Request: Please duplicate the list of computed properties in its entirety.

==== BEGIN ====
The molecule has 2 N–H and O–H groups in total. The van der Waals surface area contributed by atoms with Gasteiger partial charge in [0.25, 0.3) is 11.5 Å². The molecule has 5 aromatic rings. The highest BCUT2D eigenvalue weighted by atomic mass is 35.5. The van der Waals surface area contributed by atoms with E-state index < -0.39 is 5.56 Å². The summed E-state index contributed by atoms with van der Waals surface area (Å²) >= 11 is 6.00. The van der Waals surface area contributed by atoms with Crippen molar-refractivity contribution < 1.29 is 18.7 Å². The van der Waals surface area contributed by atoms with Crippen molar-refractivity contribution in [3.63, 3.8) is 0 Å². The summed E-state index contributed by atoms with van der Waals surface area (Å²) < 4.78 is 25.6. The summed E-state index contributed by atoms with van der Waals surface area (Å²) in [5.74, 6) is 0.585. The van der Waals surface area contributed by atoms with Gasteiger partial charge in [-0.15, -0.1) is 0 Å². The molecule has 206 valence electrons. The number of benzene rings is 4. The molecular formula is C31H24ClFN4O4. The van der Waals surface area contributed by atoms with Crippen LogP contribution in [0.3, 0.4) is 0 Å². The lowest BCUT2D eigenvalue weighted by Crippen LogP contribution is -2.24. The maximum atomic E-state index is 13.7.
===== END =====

The molecule has 2 N–H and O–H groups in total. The van der Waals surface area contributed by atoms with Gasteiger partial charge in [0.25, 0.3) is 11.5 Å². The molecule has 5 aromatic rings. The highest BCUT2D eigenvalue weighted by atomic mass is 35.5. The van der Waals surface area contributed by atoms with E-state index < -0.39 is 5.56 Å². The summed E-state index contributed by atoms with van der Waals surface area (Å²) >= 11 is 6.00. The van der Waals surface area contributed by atoms with Crippen molar-refractivity contribution < 1.29 is 18.7 Å². The van der Waals surface area contributed by atoms with Crippen molar-refractivity contribution in [3.63, 3.8) is 0 Å². The summed E-state index contributed by atoms with van der Waals surface area (Å²) < 4.78 is 25.6. The summed E-state index contributed by atoms with van der Waals surface area (Å²) in [5.74, 6) is 0.585. The van der Waals surface area contributed by atoms with Gasteiger partial charge in [-0.15, -0.1) is 0 Å². The molecule has 206 valence electrons. The number of benzene rings is 4. The molecular formula is C31H24ClFN4O4. The van der Waals surface area contributed by atoms with Crippen LogP contribution in [0.3, 0.4) is 0 Å². The lowest BCUT2D eigenvalue weighted by Crippen LogP contribution is -2.24. The maximum atomic E-state index is 13.7.